Effects of fertiliser applications on survival and recruitment of the apple snail, Pomacea canaliculata (Lamarck)

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Journal Article
Crop Protection, 2014, 64 pp. 78 - 87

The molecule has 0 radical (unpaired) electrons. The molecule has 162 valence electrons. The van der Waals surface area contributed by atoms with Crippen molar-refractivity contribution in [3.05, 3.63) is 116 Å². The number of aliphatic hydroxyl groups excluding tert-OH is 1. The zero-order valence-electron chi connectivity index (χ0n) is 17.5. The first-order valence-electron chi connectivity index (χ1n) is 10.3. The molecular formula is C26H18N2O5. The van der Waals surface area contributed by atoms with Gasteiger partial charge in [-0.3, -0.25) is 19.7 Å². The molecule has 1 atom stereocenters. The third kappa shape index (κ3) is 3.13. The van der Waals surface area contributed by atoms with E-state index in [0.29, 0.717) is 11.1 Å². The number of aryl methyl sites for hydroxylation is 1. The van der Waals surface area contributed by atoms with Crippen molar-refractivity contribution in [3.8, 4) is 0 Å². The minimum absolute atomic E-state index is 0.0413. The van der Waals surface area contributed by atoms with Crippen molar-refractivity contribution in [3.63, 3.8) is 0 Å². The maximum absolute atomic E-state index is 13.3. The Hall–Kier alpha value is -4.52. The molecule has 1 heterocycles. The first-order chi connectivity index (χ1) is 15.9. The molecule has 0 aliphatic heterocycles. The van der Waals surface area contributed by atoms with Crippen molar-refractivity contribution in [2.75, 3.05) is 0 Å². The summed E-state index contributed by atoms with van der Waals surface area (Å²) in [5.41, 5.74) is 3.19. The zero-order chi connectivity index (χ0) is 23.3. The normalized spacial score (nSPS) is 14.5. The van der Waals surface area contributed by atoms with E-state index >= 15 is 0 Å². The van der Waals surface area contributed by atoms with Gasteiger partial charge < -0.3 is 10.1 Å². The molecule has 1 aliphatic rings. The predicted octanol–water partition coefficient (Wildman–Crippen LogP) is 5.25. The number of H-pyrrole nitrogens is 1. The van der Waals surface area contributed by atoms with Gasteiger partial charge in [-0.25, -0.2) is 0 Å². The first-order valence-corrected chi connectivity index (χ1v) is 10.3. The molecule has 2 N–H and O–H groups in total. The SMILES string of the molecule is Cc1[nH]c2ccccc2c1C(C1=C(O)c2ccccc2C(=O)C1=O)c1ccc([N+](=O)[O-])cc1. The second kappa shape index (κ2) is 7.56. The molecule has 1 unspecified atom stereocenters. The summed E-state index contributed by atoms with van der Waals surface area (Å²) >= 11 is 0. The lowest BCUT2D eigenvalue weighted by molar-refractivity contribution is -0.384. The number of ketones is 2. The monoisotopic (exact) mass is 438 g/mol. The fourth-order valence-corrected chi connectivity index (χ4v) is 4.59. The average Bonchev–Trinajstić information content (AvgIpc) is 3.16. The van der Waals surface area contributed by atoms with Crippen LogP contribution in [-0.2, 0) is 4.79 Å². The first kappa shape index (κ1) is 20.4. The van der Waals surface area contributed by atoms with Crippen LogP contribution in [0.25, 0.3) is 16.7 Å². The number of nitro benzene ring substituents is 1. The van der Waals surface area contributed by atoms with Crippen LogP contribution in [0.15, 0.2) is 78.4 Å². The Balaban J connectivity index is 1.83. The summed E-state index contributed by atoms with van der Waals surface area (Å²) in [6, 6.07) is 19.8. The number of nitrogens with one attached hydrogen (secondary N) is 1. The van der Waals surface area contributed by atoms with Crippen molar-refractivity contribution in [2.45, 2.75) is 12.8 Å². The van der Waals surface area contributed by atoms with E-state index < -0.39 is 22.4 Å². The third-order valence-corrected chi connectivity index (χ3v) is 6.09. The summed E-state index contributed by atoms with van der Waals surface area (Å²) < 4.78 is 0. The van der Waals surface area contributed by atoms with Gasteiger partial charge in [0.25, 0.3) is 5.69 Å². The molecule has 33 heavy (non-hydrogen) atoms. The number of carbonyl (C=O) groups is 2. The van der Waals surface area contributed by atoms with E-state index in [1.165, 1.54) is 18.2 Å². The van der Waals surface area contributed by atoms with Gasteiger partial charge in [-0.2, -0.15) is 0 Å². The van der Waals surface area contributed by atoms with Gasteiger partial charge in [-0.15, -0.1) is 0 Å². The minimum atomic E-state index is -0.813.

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Since its introduction to Asia in the 1980s, the golden apple snail, Pomacea canaliculata (Lamarck), has represented a major constraint to the profitability of rice ( Oryza sativa L.) farming by damaging rice seedlings during crop establishment. This study describes a series of experiments designed to determine the effects of nitrogenous fertilisers on snail fitness. We examined the possibility of a two-phase model of snail response to nitrogen, whereby fertilisers initially increase snail mortality through toxicity, but once assimilated into the rice ecosystem, eventually favour snail reproduction and survival. In experimental arenas, fertiliser had lethal effects: Complete fertiliser (14:14:14), urea, ammonium sulphate and organic fertilisers were associated with snail mortality, generally affecting adult snails more than juvenile snails, and with greater effects when applied to saturated soil that was subsequently flooded (as opposed to direct application to flooded soil). Snail mortality was found to decline considerably when snails were added to arenas one day after fertiliser application - this occurred in arenas with soil and water, but not in arenas with water only, suggesting that soil can reduce the toxic effects of fertilisers. In a field experiment, snail numbers declined in both fertilised and non-fertilised plots at the time of crop establishment. Numbers increased in all plots after rice tillering, with significantly more recruitment in plots with high nitrogen. Although the responses were generally weak in the field experiment, they did support the two-phase model. The consequences of fertiliser applications for snail management and ecosystem health are discussed. © 2014 Elsevier Ltd.
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